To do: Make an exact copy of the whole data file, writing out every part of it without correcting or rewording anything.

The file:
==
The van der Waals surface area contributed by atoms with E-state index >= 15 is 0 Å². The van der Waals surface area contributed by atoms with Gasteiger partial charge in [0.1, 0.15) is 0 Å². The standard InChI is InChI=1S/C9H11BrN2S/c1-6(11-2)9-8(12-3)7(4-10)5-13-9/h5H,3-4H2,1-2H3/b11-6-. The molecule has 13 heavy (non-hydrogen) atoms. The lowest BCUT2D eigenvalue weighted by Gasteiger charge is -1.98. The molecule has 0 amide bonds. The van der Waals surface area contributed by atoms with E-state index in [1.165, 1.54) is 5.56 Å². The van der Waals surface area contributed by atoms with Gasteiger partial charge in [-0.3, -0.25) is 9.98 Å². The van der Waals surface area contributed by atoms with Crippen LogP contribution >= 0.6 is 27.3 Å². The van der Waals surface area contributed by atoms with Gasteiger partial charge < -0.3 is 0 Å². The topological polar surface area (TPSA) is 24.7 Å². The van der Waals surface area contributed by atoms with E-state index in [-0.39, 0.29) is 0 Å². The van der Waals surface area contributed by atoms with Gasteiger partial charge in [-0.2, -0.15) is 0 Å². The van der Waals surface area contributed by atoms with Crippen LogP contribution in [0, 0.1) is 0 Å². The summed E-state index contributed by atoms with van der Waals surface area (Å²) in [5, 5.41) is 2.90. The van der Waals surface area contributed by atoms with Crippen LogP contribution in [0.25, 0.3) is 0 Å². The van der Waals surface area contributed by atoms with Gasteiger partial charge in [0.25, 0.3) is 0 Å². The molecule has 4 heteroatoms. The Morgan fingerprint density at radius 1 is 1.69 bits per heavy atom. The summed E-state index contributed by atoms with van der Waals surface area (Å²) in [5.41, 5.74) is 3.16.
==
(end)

The van der Waals surface area contributed by atoms with E-state index >= 15 is 0 Å². The van der Waals surface area contributed by atoms with Gasteiger partial charge in [0.1, 0.15) is 0 Å². The standard InChI is InChI=1S/C9H11BrN2S/c1-6(11-2)9-8(12-3)7(4-10)5-13-9/h5H,3-4H2,1-2H3/b11-6-. The molecule has 13 heavy (non-hydrogen) atoms. The lowest BCUT2D eigenvalue weighted by Gasteiger charge is -1.98. The molecule has 0 amide bonds. The van der Waals surface area contributed by atoms with E-state index in [1.165, 1.54) is 5.56 Å². The van der Waals surface area contributed by atoms with Gasteiger partial charge in [-0.3, -0.25) is 9.98 Å². The van der Waals surface area contributed by atoms with Crippen LogP contribution >= 0.6 is 27.3 Å². The van der Waals surface area contributed by atoms with Gasteiger partial charge < -0.3 is 0 Å². The topological polar surface area (TPSA) is 24.7 Å². The van der Waals surface area contributed by atoms with E-state index in [-0.39, 0.29) is 0 Å². The van der Waals surface area contributed by atoms with Gasteiger partial charge in [-0.2, -0.15) is 0 Å². The van der Waals surface area contributed by atoms with Crippen LogP contribution in [0, 0.1) is 0 Å². The summed E-state index contributed by atoms with van der Waals surface area (Å²) in [5, 5.41) is 2.90. The van der Waals surface area contributed by atoms with Crippen LogP contribution in [0.25, 0.3) is 0 Å². The van der Waals surface area contributed by atoms with Gasteiger partial charge in [0.25, 0.3) is 0 Å². The molecule has 4 heteroatoms. The Morgan fingerprint density at radius 1 is 1.69 bits per heavy atom. The summed E-state index contributed by atoms with van der Waals surface area (Å²) in [5.41, 5.74) is 3.16.